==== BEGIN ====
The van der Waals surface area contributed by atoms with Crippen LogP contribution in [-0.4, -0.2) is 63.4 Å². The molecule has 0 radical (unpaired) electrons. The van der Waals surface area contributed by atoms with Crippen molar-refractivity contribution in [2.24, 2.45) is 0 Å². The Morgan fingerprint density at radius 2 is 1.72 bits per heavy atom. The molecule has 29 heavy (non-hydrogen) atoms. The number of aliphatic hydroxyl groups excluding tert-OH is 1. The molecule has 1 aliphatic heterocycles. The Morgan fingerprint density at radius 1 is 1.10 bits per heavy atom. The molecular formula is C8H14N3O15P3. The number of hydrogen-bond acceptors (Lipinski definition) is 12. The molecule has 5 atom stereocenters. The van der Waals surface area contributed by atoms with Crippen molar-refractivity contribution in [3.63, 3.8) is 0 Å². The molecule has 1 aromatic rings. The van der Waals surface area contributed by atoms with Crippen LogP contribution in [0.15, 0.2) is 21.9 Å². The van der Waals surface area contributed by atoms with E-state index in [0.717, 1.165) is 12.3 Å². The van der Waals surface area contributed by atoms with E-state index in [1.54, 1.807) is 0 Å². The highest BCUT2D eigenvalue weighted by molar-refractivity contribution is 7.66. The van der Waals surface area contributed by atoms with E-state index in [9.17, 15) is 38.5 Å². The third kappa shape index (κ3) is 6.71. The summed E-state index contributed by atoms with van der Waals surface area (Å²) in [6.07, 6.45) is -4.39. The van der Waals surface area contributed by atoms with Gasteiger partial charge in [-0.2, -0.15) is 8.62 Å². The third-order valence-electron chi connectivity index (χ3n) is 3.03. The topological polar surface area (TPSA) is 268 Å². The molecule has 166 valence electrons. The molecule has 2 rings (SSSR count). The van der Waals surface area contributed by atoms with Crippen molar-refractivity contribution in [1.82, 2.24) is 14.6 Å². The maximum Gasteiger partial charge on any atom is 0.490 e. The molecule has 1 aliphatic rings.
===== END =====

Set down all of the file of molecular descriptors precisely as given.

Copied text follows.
The van der Waals surface area contributed by atoms with Crippen LogP contribution in [-0.4, -0.2) is 63.4 Å². The molecule has 0 radical (unpaired) electrons. The van der Waals surface area contributed by atoms with Crippen molar-refractivity contribution in [2.24, 2.45) is 0 Å². The Morgan fingerprint density at radius 2 is 1.72 bits per heavy atom. The molecule has 29 heavy (non-hydrogen) atoms. The number of aliphatic hydroxyl groups excluding tert-OH is 1. The molecule has 1 aliphatic heterocycles. The Morgan fingerprint density at radius 1 is 1.10 bits per heavy atom. The molecular formula is C8H14N3O15P3. The number of hydrogen-bond acceptors (Lipinski definition) is 12. The molecule has 5 atom stereocenters. The van der Waals surface area contributed by atoms with Crippen molar-refractivity contribution in [3.63, 3.8) is 0 Å². The molecule has 1 aromatic rings. The van der Waals surface area contributed by atoms with Crippen LogP contribution in [0.15, 0.2) is 21.9 Å². The van der Waals surface area contributed by atoms with E-state index in [0.717, 1.165) is 12.3 Å². The van der Waals surface area contributed by atoms with E-state index in [1.54, 1.807) is 0 Å². The highest BCUT2D eigenvalue weighted by molar-refractivity contribution is 7.66. The van der Waals surface area contributed by atoms with E-state index in [9.17, 15) is 38.5 Å². The third kappa shape index (κ3) is 6.71. The summed E-state index contributed by atoms with van der Waals surface area (Å²) in [6.07, 6.45) is -4.39. The van der Waals surface area contributed by atoms with Gasteiger partial charge in [-0.2, -0.15) is 8.62 Å². The third-order valence-electron chi connectivity index (χ3n) is 3.03. The topological polar surface area (TPSA) is 268 Å². The molecule has 166 valence electrons. The molecule has 2 rings (SSSR count). The van der Waals surface area contributed by atoms with Crippen molar-refractivity contribution in [1.82, 2.24) is 14.6 Å². The maximum Gasteiger partial charge on any atom is 0.490 e. The molecule has 1 aliphatic rings.